6. After installation, if you choose to protectively cover the floor, cover the floor completely, since some species/ finishes are light-sensitive and uncovered areas may change color. However, covering a glue-down application may not allow some adhesives to properly cure. Follow the flooring and adhesive manufacturer’s recommendations. Use a covering material with a vapor permeance (perm rating) of 1 perm or more (tested in accordance with ASTM E96) to avoid trapping moisture/vapor on or within the floor. Any covering should be taped, using a low adhesion tape, to base or shoe moldings (test adherence and verify it will not damage finishes on these surfaces as well). For floor protection use only a brown “kraft” type paper or Ram-board product that will allow the flooring to “breathe”. Do not use cardboard as it can leave marks in the finish. Do not tape to finished flooring. When taping paper or sheets together, tape them to each other, not to the floor

As in all installations, at completion of job, inspect flooring from a standing position.

Acclimation/Conditioning

  1. Ensure that the building is enclosed.
  2. Verify that the building is maintained at the required conditions for temperature and humidity.
  3. Heating and/or air conditioning systems should be operating at least five days preceding installation to promote proper acclimation and should be maintained during and after installation.
  4. Prior to installation, ensure that wood flooring is within acceptable range of moisture content with the wood subfloor. Moisture content of subflooring should not exceed 12%. For plank solid or engineered flooring (3” or wider), there should be no more than 2 percent difference in moisture content between properly acclimated/conditioned wood flooring and subflooring materials. Moisture content readings should be performed and logged. Forty readings per 1000 square feet, taken from various bundles/ boards throughout.

Rule for acclimation/conditioning:

Solid Pre-finished Flooring- Acclimate/condition the flooring to the environment. Engineered Flooring- Condition the environment to the wood flooring.

  • For solid and solid pre-finished wood - Acclimation can be facilitated by breaking the floor units into small lots and/or opening the packaging. A common practice is to cross‐stack the materials with spacers made of a synthetic material such as plastic builder shims. Do not use wood, due to tannin bleed (¾” to 1” sticks) between each layer of flooring to allow air circulation on all sides of all boards.
  • For engineered wood – Ensure that the temperature and relative humidity of the structure where flooring is to be put into use is within the range tolerance stated by the manufacturer. Check moisture content of flooring and subfloor at time of delivery. No more than 2% variance in moisture content should exist. Packaging should be opened on each end (if applicable) and allowed to condition for a minimum of 72 hours. For wider widths or thicker wear layers, more conditioning time may be necessary but care should be taken that the boards do not begin to swell or shrink and distort due to higher or lower relative humidity. Careful monitoring of moisture content, appearance of flooring and environment should be performed diligently.
  • Acclimate/condition flooring for a minimum of seven days for solid products, and three days for engineered. There is no given maximum in stated time for proper acclimation. While it takes time to acclimate a product, the most important aspect is that the materials reach a moisture content that is in equilibrium with its expected use. When wood is neither gaining nor losing moisture, equilibrium moisture content (EMC) has been reached. Acclimate/ condition the materials as long as necessary to accomplish this task, taking the necessary moisture readings to indicate when the materials have reached the proper moisture content and when no further changes occur. See NWFA Installation Instructions for additional information for acclimating wood flooring. Follow the moisture meter manufacturer’s instructions for proper moisture content readings.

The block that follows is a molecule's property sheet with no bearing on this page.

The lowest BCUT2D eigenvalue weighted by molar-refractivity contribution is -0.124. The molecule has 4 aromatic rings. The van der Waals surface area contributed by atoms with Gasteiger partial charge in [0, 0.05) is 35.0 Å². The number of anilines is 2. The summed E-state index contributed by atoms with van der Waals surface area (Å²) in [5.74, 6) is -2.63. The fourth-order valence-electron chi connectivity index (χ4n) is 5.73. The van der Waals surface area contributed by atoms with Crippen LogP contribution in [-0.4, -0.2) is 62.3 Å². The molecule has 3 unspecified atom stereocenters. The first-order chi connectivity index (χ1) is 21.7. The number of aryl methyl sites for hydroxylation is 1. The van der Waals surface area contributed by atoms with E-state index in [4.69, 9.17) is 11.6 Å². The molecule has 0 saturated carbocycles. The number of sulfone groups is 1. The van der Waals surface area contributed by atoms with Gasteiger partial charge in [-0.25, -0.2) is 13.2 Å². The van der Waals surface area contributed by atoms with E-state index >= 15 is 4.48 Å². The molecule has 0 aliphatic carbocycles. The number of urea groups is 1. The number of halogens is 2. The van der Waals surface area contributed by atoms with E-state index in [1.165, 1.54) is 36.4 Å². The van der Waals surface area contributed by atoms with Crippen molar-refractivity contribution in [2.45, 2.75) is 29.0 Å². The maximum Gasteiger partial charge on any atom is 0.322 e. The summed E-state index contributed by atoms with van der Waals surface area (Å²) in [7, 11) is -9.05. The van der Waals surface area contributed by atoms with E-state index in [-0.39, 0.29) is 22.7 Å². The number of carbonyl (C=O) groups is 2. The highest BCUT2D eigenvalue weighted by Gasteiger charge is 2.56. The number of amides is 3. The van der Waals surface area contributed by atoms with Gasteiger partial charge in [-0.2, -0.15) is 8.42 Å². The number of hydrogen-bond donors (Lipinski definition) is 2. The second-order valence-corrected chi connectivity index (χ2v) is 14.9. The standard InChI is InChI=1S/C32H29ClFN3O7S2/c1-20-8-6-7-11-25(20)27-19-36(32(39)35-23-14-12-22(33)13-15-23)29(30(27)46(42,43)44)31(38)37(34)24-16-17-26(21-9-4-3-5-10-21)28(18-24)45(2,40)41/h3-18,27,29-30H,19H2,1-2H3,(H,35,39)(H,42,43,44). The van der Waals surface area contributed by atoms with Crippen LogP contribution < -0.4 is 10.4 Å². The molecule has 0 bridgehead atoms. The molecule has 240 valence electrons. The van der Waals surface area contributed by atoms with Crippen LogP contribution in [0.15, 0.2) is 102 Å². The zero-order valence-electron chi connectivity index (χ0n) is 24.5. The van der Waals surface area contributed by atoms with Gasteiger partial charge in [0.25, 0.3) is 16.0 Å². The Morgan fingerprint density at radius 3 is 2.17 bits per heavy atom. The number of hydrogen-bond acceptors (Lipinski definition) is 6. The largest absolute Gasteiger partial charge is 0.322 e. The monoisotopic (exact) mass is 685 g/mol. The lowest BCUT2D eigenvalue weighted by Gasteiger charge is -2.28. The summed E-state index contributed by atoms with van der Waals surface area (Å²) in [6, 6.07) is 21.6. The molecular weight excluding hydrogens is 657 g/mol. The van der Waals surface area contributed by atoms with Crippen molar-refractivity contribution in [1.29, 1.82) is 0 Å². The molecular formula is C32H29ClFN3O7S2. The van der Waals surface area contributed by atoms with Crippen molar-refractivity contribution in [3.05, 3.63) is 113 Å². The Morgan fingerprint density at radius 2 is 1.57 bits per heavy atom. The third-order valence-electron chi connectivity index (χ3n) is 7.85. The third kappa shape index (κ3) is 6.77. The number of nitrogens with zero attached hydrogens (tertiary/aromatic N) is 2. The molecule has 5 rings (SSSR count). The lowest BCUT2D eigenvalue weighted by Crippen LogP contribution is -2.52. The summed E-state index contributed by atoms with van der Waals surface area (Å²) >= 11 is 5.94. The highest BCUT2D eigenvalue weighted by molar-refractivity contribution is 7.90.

• Supplemental heating/cooling and humidification and/or dehumidification will be required at different times of the year, in nearly every climate in North America. This is especially important for the Mountain West region which is considered a high-altitude, dry climate. There are additional requirements for radiant heat installations.
  • Fluent pre-finished solid flooring and engineered flooring products require temperature to be maintained between 60 and 80 degrees Fahrenheit and 35- 55% relative humidity. Failure to comply with these requirements may result in irreversible structural damage to the flooring and void related warranties. Note: Not properly acclimating wood flooring may cause excessive expansion, shrinkage, dimensional distortion or structural damage. The worst‐case scenario is one in which wood flooring is stored at the jobsite in an uncontrolled environment, then immediately installed. This is especially true when the materials are stored in an area that is subject to excessive moisture and humidity conditions. Acclimation outside of the area in which the wood is to be installed does no good at all; in fact, it is likely harmful to store wood flooring at the jobsite under conditions that don’t reflect expected normal or required environmental conditions.

Wood Subfloor Specifications

  1. Typically both ¾” CD Exposure 1 plywood and OSB Exposure 1 subfloor panels are appropriate subflooring materials, but the proper thickness of the material will be determined by the factors noted in the NWFA Installation Guide.
  2. Wood subfloors must be flat, clean, dry, structurally sound, free of squeaks and free of protruding fasteners. See NWFA Installation Guidelines for additional tolerances and requirements

    A. Flatness: For nail down installation (1½” or longer fastener) the subfloor should be flat to within ¼” in 10 feet or 3/16” in 6 feet radius. For glue-down installations and installations using mechanical fasteners of less than 1½”, the subfloor should be flat to within 3/16” in 10 feet or 1/8” in 6 feet radius. If peaks or valleys in the subfloor exceed the tolerances specified above, sand down the high spots and fill the low spots with a levelling compound or other material approved for use under wood flooring.